The effects of RBS supplements on Ig production in blood serum of rats were determined by Ig ELISA kit after 7 days of treatment, and the results are given in (Fig 6). An enhancement in the IgG and IgA levels has occurred in RBS treated groups than control, and this was more significant in 5:5 RBS supplement than other compositions, and given in Fig 6A & 6B. The produced IgG and IgA levels were 7.5 ± 2 mg/mL, and 2.2 ± 2 μg/mL in 5:5 RBS supplements, respectively. However, there is no significant enhancement in IgM production occurred in RBS treated rats groups vis-à-vis control, as observed in (Fig 6C). It has been reported that mushroom can alter the IgA, IgG, and IgM production, and their levels were upregulated in mushroom treated conditions compared to the control . Therefore, we evaluated the combined effects of RB and mushroom on the secretion of different kinds of Ig in this study.
Ig concentrations in the blood serum of rats (a) IgG, (b) IgA, and (c) IgM after 7 days of RBS treatment (*p < 0.05).
Additionally, we recorded the electroencephalography (EEG) of the commercially available Harudream®, which contains the mixture of both GABA and β-glucan to monitor the brain waves after oral intake. The position of portable EEG machine on the head of trail men/women, different positions of the human brain, various brain waves, and recorded electroencephalography are given in (Fig 7).
Monitoring of brain waves through the 30-Channel dry EEG headset, (a) wearing of the portable EEG device, (b) Different portions of the human brain, (c) frequency distribution of different brain waves, and (d) Generation of Theta and Delta waves after taking the commercially available Harudream®, which contains GABA and β glucan as active ingredients.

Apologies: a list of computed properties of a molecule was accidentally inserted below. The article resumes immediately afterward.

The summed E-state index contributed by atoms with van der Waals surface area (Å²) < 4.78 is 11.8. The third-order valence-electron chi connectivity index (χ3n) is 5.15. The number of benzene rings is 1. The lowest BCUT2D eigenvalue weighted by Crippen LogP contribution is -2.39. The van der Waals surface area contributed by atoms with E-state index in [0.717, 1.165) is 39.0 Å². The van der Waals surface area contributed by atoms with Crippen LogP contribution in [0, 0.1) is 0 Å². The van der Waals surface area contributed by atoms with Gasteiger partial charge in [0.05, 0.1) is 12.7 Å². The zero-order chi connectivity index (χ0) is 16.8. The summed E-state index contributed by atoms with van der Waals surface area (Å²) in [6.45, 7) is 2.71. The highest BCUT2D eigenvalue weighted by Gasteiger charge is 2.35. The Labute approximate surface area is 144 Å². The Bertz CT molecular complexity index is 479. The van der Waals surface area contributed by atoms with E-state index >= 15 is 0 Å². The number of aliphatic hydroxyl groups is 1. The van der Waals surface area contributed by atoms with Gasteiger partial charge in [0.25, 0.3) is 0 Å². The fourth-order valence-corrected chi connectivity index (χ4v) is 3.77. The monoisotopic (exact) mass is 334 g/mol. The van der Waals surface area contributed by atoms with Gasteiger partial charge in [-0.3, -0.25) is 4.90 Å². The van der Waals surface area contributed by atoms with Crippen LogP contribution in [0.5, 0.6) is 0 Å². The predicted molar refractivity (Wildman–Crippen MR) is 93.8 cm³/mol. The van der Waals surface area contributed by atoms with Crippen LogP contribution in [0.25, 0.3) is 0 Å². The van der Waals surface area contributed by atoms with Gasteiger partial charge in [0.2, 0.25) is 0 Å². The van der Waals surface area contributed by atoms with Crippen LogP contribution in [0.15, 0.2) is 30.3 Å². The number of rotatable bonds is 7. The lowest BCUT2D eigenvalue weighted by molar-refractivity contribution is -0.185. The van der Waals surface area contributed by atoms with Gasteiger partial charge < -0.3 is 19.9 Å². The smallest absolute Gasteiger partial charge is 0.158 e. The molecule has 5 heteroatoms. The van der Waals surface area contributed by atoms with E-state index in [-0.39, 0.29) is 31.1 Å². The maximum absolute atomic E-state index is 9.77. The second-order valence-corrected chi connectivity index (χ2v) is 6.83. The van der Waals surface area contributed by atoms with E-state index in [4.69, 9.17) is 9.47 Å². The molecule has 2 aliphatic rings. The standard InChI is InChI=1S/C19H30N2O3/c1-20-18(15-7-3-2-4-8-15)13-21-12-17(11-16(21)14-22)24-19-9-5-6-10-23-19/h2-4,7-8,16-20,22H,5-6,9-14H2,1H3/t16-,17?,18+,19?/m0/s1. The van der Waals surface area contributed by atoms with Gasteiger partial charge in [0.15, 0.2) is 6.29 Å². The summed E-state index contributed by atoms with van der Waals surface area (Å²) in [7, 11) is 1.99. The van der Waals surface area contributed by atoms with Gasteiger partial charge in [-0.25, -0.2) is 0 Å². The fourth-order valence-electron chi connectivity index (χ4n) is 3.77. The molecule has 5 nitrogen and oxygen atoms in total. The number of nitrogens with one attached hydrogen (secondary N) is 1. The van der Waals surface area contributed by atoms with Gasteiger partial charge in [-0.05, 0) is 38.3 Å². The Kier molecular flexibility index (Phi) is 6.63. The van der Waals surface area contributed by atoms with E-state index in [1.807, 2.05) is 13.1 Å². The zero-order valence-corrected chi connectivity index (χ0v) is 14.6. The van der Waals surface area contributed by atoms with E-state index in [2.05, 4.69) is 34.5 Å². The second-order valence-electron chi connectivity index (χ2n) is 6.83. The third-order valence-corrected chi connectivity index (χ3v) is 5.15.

Vegetables, fruits, and fermented foods are the major sources of GABA. GABA occurs in the brain of the vertebrates and shows the inhibitory neurotransmitter property in the CNS. GABA plays a vital role in the physiological adjustment of pituitary gland activity and controls growth hormone (GH). Additionally, GABA reduces physiological stress and improves sleep via parasympathetic nerve activities . β-glucan is a polysaccharide and linked with β-glycosidic bonds in the monomer unit of D-glucose. Mushrooms are enriched sources of β-glucan. It has immunomodulatory potential, and this activity is profoundly affected by the structure and size of β-glucan . Enhancement in GABA and β-glucan concentrations was observed in RBS supplements by increasing RB amounts in the mixture. Improved cell viability has noted in RBS treated groups compared to control, suggesting their biocompatibility even at a higher concentration (100 μg/mL) of RBS supplements. Sleep plays an essential role in the maintenance of the biological clock in mammals . The serotonin or 5-hydroxytryptamine (5-HT) is an extracellular multi-functional signaling molecule occurred throughout the CNS and peripheral nervous system (PNS) . The melatonin is a kind of hormone secreted by the pineal gland located in the epithalamus. The pineal gland produces the serotonin and melatonin molecules and is secreted via a neuroendocrine pathway, modulating the sleep patterns in diurnal vertebrates, including humans. The RBS supplements were enriched in GABA and β-glucan. The biological clock regulates the rhythm of melatonin synthesis in the rat pineal gland, which occurred in the suprachiasmatic nucleus of the hypothalamus (SCN). It has been reported that neuronal activity is required to trigger melatonin synthesis, and this activity is profoundly affected by the content of GABA. The glutamatergic signaling pathway plays an important role in melatonin synthesis.